Let me suggest, as we’ll look at next week, that submission is not about decision-making as much as it is about our attitude towards one another. It literally is about putting oneself “under” someone else. It’s the same thought that Paul used in Philippians 2:4, when he said,
Let each of you look not only to his own interests, but also to the interests of others.
And then in Philippians 2 Paul goes on to explain what that looks like–we adopt the mind of Christ so that we become each other’s servants. That’s the message of the gospel. That’s the main thrust of Paul’s letters. We are to serve.
I am going to look at this more next week, but today I want to ask this question:
“What effect does assuming that the husband will have to break disagreements have on people’s expectations of marriage?”
If one believes that the main thing that God wants for a marriage is that the husband makes the decisions when the couple disagrees, then there’s an underlying assumption about marriage that we need to confront.
We assume that marriage will be full of disagreements.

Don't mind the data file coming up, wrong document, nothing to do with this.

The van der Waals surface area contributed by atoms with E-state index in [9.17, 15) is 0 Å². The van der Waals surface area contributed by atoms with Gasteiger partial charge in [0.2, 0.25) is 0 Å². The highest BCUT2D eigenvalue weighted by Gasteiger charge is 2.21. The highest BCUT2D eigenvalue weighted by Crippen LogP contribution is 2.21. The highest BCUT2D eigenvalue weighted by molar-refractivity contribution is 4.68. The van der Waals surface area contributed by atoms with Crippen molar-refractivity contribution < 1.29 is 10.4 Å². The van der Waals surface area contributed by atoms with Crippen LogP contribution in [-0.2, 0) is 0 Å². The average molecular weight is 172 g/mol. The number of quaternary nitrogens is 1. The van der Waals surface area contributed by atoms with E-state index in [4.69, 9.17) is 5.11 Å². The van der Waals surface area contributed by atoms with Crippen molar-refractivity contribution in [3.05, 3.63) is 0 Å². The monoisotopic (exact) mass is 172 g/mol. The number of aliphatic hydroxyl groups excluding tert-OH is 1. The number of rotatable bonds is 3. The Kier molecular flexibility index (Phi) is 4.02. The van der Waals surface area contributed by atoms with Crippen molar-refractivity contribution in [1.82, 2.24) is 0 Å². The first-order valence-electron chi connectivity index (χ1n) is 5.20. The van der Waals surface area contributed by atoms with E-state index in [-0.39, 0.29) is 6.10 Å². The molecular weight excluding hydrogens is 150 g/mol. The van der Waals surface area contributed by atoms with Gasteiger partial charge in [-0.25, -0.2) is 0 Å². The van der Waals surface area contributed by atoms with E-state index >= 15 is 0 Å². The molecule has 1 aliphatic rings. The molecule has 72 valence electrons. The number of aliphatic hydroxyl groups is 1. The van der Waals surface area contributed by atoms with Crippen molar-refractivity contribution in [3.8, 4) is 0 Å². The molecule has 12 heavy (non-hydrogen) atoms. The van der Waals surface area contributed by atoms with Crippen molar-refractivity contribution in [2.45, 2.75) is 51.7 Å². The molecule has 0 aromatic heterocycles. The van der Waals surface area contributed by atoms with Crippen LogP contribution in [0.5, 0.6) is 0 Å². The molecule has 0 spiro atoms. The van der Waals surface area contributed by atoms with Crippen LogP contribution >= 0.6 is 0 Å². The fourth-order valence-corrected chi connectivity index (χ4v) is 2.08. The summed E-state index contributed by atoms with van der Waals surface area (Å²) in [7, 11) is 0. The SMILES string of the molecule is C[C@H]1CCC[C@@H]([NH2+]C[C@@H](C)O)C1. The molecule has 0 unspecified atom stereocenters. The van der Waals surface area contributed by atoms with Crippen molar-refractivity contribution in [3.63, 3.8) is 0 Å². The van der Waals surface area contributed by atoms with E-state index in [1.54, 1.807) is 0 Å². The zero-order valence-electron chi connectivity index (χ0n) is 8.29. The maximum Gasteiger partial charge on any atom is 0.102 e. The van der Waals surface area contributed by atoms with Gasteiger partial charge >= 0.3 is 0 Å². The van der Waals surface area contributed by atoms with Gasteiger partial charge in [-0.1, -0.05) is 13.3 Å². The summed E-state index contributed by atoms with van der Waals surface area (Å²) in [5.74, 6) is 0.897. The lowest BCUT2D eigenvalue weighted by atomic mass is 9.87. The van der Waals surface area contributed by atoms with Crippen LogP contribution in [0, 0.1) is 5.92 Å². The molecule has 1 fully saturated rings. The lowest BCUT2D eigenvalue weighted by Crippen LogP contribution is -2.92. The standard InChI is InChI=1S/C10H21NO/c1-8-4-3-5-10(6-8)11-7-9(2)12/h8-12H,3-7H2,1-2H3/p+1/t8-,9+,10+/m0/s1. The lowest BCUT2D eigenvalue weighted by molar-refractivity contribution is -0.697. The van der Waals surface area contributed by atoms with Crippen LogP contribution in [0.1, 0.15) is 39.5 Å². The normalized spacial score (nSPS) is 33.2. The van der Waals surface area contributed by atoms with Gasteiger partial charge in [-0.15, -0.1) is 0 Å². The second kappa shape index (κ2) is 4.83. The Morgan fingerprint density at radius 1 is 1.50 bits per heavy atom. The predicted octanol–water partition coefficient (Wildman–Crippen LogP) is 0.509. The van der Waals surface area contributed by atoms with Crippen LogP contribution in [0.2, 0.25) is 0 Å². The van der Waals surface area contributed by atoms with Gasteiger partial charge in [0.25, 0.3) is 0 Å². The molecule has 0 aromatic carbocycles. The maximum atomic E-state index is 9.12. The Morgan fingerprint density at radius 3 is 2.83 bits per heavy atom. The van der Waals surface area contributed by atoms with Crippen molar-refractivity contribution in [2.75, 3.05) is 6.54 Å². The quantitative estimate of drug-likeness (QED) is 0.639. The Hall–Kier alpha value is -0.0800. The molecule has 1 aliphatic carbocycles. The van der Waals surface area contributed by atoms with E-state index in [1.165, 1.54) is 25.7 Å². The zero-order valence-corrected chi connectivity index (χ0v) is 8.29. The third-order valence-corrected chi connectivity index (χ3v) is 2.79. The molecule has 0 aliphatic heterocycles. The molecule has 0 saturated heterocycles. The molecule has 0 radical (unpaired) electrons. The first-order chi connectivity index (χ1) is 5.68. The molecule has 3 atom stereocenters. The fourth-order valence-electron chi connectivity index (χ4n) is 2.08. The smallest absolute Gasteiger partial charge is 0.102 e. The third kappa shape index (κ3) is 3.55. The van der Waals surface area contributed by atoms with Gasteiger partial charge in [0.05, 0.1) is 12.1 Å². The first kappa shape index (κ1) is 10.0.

If, on the other hand, we assume that the main thing that God wants for a marriage is that the couple will faithfully serve each other and follow God, then there’s another underlying assumption about marriage.
We assume that unity is the norm for marriage.
Do you see the difference? If the main thing that women must do in marriage is to let her husband break disagreements, then that’s assuming disagreements are normal. If your underlying belief about marriage is that it’s about serving one another and serving God, though, then you assume unity is normal.
What happens when you assume disagreements are normal?
Let’s picture your average couple who grows up believing that a wife’s role is to defer to her husband when they disagree. She vows this in her wedding vows. She looks forward to having a man to shepherd her. She knows that they will often be at odds, because that seems to be the nature of marriage, but she knows that she can keep the peace by deferring to him.
That’s what she’s expecting she will do in marriage.
So this young couple gets married, and soon she finds that she feels very unloved. Maybe they don’t talk enough. Maybe he doesn’t do much housework. Maybe he wants sex all the time, but it doesn’t feel very good for her, and he doesn’t seem concerned.